What’s going to happen in five years when gay marriage is legalized all over the country? At this point the question about nationalized gay marriage isn’t an if—it’s a great big when, especially now that even courts in conservative states like Virginia are striking down anti-gay marriage bans. Which, wow. The thing is, when we finally do achieve national gay marriage what will a reformed gay rights agenda look like? For the past several years gays have been taught to believe that the single thing missing from our full integration into culture at large is a right to marry. Or at least, this is what the white gay male controlled gay rights narrative has preached.
But when Tim and David and Sarah and Katrina can finally get married—and when there is really nothing left to separate white gay men from white straight men—what else will gay rights fight for? Will it care about racism? Trans issues? Disability? HIV rates in brown communities?
“White gay guys are almost white straight guys,” one of my girlfriends (a white) told me the other day. I never really thought about it in those terms before but it’s kind of true—bleak but true. If white gay men can conceal their sexual orientation, what’s the difference between a white gay dude and a white straight bro? Can you think of any?
On the whole, gay men are more interested in fitting in, being imperceptible, just being “people” than they are in standing out, being flamboyant and all the other stereotypes that have haunted gay people for hundreds of years. This path to fitting in has led to some bleak misogyny where many gay men will do everything in their power to remove themselves from anything that might clock them as gay or fem.
The more you assimilate the more everyone becomes the same, and the only traits that survive are the culturally dominant ones. Normalcy is dependent on how well you perform the tropes of the most culturally dominant groups (e.g. straight white men). Culture tells us that gay men can be accepted if they act like straight men, if we can learn to tone it down.
Hetero-like only. Masc only. No femmes. Masc 4 masc only. No campy guys. Queeny guys keep it moving.
Part of the drive to just be normal is a survival tactic because nobody wants to be a target on the street. The more visible you are the more of a target you become. Nobody wants to walk out of their house and worry about getting beat up because they look gay. Lord knows I want to wear my spiked sequin catsuits and glittered headpieces in peace and quiet. But the thing that worries me about the normalization of gay people is how this thirst impacts our desires, relationships and self-esteem.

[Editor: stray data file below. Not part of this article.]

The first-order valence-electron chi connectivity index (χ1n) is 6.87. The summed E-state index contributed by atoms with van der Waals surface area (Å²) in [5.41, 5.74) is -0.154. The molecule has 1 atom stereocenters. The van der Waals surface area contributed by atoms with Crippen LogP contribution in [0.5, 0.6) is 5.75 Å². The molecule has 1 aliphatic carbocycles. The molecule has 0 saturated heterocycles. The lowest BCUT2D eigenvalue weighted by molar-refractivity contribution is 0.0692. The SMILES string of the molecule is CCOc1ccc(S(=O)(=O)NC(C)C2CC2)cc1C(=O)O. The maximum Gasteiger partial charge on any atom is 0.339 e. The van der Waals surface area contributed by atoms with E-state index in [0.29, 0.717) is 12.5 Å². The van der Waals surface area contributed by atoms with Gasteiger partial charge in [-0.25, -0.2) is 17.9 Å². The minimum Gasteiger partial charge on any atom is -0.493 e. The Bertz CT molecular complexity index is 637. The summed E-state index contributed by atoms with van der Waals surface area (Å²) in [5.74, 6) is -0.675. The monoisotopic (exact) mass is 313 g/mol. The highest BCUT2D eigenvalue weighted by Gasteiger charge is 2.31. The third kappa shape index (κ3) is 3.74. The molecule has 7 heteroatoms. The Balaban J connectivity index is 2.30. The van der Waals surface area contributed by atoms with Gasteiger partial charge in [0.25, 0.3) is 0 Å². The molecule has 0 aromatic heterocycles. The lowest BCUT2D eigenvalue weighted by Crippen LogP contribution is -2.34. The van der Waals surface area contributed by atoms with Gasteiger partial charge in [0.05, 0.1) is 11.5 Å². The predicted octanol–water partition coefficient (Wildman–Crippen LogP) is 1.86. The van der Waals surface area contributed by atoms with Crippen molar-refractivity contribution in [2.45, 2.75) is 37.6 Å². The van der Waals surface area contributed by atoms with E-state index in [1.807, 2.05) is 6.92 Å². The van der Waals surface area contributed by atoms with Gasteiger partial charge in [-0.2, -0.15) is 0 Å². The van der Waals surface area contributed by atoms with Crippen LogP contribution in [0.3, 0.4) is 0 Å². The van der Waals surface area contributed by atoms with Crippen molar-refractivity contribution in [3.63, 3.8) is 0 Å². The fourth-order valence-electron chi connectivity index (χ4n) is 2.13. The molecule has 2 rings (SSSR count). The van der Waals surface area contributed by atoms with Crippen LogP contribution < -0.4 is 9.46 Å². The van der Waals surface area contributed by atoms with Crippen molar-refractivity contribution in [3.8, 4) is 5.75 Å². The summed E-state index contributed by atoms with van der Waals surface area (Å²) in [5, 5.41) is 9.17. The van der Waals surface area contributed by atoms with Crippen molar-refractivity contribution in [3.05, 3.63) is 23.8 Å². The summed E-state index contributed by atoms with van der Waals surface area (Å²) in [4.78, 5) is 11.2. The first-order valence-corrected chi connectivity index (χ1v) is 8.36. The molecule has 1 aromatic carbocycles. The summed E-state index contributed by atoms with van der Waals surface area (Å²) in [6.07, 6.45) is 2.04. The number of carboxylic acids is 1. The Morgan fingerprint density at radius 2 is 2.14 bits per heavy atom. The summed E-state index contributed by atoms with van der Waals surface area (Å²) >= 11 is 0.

That’s why I’ll always identify as queer more than I will as a gay man. Queerness for me is the possibility to forge my own identity the way I want to according to my own hopes and wishes, and not to some agenda that’s been set and passed on by people who don’t look like me. Queerness is what enables me to be comfortable with my masculine and feminine sides. It’s what allows me to wear a sequin blouse but have a beard at the same time. It’s what allows me to feel comfortable shopping in the men’s or women's section. It’s what allows me to not feel restricted or as if I have to behave a certain way because I belong to a given social group.
You know the drill: black people are like this, gay people are like that. You can’t behave/talk like/be interested in/seem like ______ because you’re _______. Being reduced to an easily palatable, soft, docile element is what normativity does to you. Queerness allows me to say lol fuck that.
Does part of me want to be normal? Yes. I definitely want to get married one day and don’t want to have my life in danger because I look gay. Do I want to fit all the way in? No chance. But I’ll always wonder what the gay rights agenda would feel like if queerness could be part of the bargain.
—Follow Madison Moore on Twitter: @popgazm